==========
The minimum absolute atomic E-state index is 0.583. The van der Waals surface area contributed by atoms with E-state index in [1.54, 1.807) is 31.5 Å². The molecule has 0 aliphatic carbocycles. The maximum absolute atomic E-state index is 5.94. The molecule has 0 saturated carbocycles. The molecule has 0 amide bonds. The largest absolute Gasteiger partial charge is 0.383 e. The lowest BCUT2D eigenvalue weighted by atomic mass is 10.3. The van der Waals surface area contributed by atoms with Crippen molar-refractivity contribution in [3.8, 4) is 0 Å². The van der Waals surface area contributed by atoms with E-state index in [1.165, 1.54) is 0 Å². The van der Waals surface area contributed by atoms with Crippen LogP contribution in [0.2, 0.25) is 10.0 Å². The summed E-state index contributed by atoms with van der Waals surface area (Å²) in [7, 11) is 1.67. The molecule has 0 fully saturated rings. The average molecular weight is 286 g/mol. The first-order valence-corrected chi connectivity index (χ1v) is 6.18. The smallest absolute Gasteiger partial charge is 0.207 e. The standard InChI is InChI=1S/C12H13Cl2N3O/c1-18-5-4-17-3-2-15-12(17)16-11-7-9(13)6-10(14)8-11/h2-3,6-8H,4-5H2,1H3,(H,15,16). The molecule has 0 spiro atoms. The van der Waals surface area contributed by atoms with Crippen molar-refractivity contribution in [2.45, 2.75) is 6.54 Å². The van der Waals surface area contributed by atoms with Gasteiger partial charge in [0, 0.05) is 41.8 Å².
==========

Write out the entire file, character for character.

The minimum absolute atomic E-state index is 0.583. The van der Waals surface area contributed by atoms with E-state index in [1.54, 1.807) is 31.5 Å². The molecule has 0 aliphatic carbocycles. The maximum absolute atomic E-state index is 5.94. The molecule has 0 saturated carbocycles. The molecule has 0 amide bonds. The largest absolute Gasteiger partial charge is 0.383 e. The lowest BCUT2D eigenvalue weighted by atomic mass is 10.3. The van der Waals surface area contributed by atoms with Crippen molar-refractivity contribution in [3.8, 4) is 0 Å². The van der Waals surface area contributed by atoms with E-state index in [1.165, 1.54) is 0 Å². The van der Waals surface area contributed by atoms with Crippen LogP contribution in [0.2, 0.25) is 10.0 Å². The summed E-state index contributed by atoms with van der Waals surface area (Å²) in [7, 11) is 1.67. The molecule has 0 fully saturated rings. The average molecular weight is 286 g/mol. The first-order valence-corrected chi connectivity index (χ1v) is 6.18. The smallest absolute Gasteiger partial charge is 0.207 e. The standard InChI is InChI=1S/C12H13Cl2N3O/c1-18-5-4-17-3-2-15-12(17)16-11-7-9(13)6-10(14)8-11/h2-3,6-8H,4-5H2,1H3,(H,15,16). The molecule has 0 spiro atoms. The van der Waals surface area contributed by atoms with Crippen molar-refractivity contribution in [2.45, 2.75) is 6.54 Å². The van der Waals surface area contributed by atoms with Gasteiger partial charge in [0, 0.05) is 41.8 Å².